How to Get Rid of Algae in Fish Tanks

How to Get Rid of Algae in Fish Tanks

It’s a scene every aquarist knows too well. You set up a beautiful fish tank, perfectly balanced with thriving fish and plants. However, as days pass, you begin to notice an unsightly layer covering your once-immaculate tank – a layer of green, brown, black, white, or even red gunk. This is algae, an almost inevitable issue for many fish tank owners. Keeping out this unwelcome guest may seem like a monumental task, but therein lies the challenge. In this in-depth guide, we’ll explore different aspects of algae and how you can maintain an algae-free aquarium in your home to create a healthier environment for your aquatic pets.

What is Algae?

Algae are a natural part of any aquatic ecosystem. They form a group of very diverse aquatic organisms that are capable of photosynthesis, which allows them to consume carbon dioxide and release oxygen into the water, like underwater plants. Despite their typically bad reputation, algae in small amounts can actually be beneficial for a fish tank as they contribute to the biological equilibrium.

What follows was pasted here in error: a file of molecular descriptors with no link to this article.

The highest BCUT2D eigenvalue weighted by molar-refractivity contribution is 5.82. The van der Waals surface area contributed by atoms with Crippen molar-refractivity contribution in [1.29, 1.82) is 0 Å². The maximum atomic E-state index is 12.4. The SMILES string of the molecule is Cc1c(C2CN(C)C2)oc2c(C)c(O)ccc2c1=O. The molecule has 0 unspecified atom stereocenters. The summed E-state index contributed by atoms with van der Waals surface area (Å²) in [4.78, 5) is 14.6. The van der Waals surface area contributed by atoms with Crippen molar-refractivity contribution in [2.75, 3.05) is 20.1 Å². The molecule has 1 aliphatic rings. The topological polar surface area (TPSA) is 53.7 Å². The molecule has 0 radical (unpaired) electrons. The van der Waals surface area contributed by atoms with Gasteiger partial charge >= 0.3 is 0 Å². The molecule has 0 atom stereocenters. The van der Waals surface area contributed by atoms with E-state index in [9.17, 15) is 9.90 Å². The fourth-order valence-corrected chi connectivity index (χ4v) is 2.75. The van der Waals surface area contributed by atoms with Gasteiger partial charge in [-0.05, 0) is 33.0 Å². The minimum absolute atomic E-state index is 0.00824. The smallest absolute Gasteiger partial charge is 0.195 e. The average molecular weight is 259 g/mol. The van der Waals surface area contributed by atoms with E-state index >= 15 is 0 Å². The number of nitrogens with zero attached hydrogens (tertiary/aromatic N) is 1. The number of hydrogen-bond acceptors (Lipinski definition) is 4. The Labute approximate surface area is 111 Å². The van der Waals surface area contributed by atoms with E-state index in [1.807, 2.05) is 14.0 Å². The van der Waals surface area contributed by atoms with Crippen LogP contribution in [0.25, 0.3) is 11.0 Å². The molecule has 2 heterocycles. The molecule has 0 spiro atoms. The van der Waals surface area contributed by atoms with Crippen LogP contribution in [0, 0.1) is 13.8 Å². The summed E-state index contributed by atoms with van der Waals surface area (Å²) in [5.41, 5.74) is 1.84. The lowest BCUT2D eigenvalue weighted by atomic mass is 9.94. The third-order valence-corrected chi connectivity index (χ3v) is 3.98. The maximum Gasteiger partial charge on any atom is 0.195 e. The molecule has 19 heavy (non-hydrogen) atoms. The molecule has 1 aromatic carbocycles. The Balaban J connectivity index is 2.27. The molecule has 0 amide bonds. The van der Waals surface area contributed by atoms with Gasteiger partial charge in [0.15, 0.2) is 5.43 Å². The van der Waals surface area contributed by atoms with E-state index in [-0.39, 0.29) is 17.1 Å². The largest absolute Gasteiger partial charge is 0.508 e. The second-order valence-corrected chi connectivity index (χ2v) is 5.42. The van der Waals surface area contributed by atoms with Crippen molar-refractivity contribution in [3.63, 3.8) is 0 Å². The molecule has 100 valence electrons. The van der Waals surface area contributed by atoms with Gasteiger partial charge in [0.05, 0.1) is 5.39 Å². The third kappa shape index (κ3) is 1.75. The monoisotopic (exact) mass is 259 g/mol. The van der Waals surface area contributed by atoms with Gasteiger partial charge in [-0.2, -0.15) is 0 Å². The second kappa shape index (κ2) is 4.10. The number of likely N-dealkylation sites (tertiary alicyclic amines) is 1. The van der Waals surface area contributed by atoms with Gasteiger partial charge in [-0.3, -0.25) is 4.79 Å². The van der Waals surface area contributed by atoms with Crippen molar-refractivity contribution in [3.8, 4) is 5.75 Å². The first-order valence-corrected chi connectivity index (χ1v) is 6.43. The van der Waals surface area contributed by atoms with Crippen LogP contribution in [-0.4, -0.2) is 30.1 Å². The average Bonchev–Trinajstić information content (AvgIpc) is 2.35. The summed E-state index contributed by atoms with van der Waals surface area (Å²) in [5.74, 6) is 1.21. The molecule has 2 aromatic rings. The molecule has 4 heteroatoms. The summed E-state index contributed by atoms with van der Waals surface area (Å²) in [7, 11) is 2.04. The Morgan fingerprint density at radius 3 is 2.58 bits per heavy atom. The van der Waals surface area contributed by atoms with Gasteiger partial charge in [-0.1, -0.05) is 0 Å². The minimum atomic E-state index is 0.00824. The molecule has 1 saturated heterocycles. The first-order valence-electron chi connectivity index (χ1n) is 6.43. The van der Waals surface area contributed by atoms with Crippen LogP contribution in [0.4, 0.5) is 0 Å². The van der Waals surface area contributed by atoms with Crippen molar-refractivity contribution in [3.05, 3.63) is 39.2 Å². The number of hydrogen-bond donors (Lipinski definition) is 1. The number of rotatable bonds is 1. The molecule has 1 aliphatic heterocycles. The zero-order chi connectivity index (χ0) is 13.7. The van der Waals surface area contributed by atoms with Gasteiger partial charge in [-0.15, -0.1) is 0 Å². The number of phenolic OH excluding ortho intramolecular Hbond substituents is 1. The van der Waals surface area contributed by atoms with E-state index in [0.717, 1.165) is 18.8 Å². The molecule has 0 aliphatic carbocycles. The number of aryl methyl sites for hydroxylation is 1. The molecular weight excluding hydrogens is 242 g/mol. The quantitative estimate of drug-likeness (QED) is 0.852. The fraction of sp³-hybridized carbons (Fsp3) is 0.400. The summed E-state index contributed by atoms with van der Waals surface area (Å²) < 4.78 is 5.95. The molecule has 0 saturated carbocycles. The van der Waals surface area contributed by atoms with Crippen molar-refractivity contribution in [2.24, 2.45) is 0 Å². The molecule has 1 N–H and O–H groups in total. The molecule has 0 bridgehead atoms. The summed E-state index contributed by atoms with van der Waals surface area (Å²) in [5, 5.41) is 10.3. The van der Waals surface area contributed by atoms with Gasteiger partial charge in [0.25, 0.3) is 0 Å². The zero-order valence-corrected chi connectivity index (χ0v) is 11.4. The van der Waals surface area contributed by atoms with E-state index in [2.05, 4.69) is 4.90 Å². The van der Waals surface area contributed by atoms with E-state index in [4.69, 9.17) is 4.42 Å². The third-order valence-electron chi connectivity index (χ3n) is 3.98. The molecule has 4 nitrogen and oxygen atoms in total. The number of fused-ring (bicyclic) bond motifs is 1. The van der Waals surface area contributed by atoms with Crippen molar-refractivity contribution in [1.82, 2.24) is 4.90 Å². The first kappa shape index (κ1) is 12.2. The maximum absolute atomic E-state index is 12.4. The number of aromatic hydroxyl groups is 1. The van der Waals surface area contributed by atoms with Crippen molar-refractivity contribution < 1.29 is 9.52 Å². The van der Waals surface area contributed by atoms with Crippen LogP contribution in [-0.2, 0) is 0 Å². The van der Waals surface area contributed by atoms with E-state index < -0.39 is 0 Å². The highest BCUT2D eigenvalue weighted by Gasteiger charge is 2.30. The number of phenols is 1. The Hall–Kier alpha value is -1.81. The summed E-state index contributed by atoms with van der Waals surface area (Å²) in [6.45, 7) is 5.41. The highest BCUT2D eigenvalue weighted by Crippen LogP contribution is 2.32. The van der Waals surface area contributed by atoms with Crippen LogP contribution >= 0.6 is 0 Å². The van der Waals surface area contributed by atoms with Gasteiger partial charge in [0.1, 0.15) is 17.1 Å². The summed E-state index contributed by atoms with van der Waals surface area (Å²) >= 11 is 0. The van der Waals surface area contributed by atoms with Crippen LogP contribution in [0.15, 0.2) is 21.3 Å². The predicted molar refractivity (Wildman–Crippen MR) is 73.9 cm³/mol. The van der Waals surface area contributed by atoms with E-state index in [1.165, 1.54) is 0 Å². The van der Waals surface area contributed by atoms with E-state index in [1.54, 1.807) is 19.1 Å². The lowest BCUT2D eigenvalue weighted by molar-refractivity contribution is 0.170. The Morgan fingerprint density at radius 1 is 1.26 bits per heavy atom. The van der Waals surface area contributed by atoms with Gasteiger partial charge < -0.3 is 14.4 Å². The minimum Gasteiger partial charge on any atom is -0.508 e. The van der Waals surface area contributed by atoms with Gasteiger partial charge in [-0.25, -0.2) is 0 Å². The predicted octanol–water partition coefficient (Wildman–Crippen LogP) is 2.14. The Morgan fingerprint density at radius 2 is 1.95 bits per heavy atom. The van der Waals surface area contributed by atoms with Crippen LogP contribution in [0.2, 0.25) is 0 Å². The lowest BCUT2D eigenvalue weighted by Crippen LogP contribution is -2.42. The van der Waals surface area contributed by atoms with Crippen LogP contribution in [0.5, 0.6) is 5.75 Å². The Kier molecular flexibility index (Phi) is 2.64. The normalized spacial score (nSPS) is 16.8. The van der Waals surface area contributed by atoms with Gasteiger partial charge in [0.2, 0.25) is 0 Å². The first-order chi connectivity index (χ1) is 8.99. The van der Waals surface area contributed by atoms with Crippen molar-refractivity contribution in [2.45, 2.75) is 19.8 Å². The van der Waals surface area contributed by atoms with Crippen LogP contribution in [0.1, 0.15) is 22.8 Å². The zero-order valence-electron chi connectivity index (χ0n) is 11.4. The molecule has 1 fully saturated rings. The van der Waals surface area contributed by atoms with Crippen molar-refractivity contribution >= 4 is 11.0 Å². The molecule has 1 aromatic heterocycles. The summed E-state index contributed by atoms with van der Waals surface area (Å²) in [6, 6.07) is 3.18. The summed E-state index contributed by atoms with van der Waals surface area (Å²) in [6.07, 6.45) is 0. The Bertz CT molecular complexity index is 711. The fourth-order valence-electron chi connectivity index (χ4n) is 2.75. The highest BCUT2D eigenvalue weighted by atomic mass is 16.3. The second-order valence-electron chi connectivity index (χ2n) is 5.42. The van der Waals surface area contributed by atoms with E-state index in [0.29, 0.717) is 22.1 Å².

algae in aquarium

They act as a food source for some species of fish and invertebrates, help reduce nitrate levels in the water, and even make your fish tank look more natural. But in excess, algae can pose a problem. They can take over the tank, compete with plants, reduce the water quality, and could potentially lead to the death of the tank inhabitants if not managed. The types of algae are numerous, each resembling a bent-out-of-shape interloper.

Aquarium Algae Types